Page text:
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In January 2016, I added this IGBO FORUM to my blog/web site in an effort to pass on to those of our children born in diaspora what little I know of the customs of our people. I have posted on it one new essay every fortnight or two. I need help/ideas!! Thanks!!!



Gracefully Surrendering My Youth

Gracefully Surrendering My Youth

Igbo was not a written language until recent imes. So it does not really have standardized spellings. The spelling I am using here is mostly from ‘Central Igbo,’ which dialect was in vogue in my State of Origin, Imo, during my youth.

After I launched this page and notified my sons they immediately called my attention to a ‘new’ book (new to me, that is, but first published in 1997) by John Aneneh Umeh and entitled, AFTER GOD IS DIBIA. I promptly bought it. Such exchange of information on Igbo literature is one intended goal of this page.


This page is dedicated to my sons: worthy young men (I suppose I will always see them as “young”), brought up by two parents who are international wanderers, so that they have grown up as aliens to their own cultural heritage; and also to their progeny: my grandchildren who are even more remote from our customs. Now grown into manhood and having to explain things to their own precocious and inquisitive children, they have been bombarding me with questions about our Igbo language and traditions, questions I am ill equipped to answer satisfactorily, since I myself was brought up by a peripatetic father—in consequence of which I did not grow up in the village of my ancestors.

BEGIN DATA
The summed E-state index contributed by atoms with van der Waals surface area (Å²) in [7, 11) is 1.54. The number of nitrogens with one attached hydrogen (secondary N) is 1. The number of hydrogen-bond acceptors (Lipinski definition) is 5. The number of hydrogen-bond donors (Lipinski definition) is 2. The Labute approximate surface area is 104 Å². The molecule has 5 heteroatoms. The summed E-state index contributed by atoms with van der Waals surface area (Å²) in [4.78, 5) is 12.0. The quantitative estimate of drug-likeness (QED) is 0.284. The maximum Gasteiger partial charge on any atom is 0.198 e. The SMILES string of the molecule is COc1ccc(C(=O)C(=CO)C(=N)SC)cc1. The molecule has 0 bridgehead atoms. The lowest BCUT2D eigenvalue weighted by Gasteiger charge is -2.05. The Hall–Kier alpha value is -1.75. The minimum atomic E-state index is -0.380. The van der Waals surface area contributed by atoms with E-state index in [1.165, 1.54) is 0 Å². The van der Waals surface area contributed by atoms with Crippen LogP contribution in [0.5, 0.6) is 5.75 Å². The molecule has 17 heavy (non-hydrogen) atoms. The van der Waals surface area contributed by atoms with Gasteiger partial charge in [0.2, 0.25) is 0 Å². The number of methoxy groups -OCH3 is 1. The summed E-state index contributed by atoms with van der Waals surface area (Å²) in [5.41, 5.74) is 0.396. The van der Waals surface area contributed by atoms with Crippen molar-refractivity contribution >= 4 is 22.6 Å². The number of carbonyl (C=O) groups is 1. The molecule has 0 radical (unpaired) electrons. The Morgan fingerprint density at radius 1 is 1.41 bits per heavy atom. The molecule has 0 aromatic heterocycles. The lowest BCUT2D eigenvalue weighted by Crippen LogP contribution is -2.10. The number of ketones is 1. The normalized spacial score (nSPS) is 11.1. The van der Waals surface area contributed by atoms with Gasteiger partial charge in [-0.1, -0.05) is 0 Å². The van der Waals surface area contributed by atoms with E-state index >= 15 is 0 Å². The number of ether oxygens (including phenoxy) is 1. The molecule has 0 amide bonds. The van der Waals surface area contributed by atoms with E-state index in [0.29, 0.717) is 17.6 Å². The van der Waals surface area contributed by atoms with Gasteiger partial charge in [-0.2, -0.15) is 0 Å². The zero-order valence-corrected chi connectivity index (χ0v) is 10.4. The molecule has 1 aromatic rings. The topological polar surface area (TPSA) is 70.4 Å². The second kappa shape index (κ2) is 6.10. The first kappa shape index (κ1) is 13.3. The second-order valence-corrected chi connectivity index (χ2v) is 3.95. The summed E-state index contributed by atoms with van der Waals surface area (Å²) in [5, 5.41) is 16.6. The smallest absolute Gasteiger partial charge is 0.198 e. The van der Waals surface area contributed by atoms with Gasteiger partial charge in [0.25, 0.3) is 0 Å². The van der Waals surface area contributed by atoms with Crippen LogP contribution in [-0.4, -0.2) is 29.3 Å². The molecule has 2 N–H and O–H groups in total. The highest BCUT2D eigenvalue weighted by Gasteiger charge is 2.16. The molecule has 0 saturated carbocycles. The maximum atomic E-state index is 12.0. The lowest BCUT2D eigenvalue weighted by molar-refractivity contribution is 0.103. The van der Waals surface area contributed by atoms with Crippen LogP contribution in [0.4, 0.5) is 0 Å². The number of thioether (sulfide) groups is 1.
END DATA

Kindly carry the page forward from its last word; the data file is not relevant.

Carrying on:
Accordingly, this is my grossly belated effort to provide what may be viewed as a compass rather than a road map to point my offspring in the direction where a few answers may be gleaned. It will be presented not as a history or even a series of essays, but rather a collection of topics in the same manner as my blog on topics of the American dialect of English language, which appears elsewhere on this same blog site. As with that other blog, I intend to post a short piece now and then on a topic of Igbo custom, hopefully at least one topic every month. I hope these posts will in time help to launch a communal resource for Igbo children born in diaspora.

I repeat that I am ill equipped to do justice to this undertaking, but in the spirit of my lifelong motto, “Quantum Potes Tantum Aude!” (“To the extent that you feel capable of doing anything, dare to do it!”) I shall try my best. If any readers have any ideas to extend and enrich this site with narrative or questions that may prompt explanations or clarifications, I implore them to contribute such items as comments hereto or by direct email to me, in the interest of propagating knowledge.


Linus Uzodimma Thomas-Ogbuji
September 27, 2015
email: proxyventures@gmal.com
cell: 440-715-5992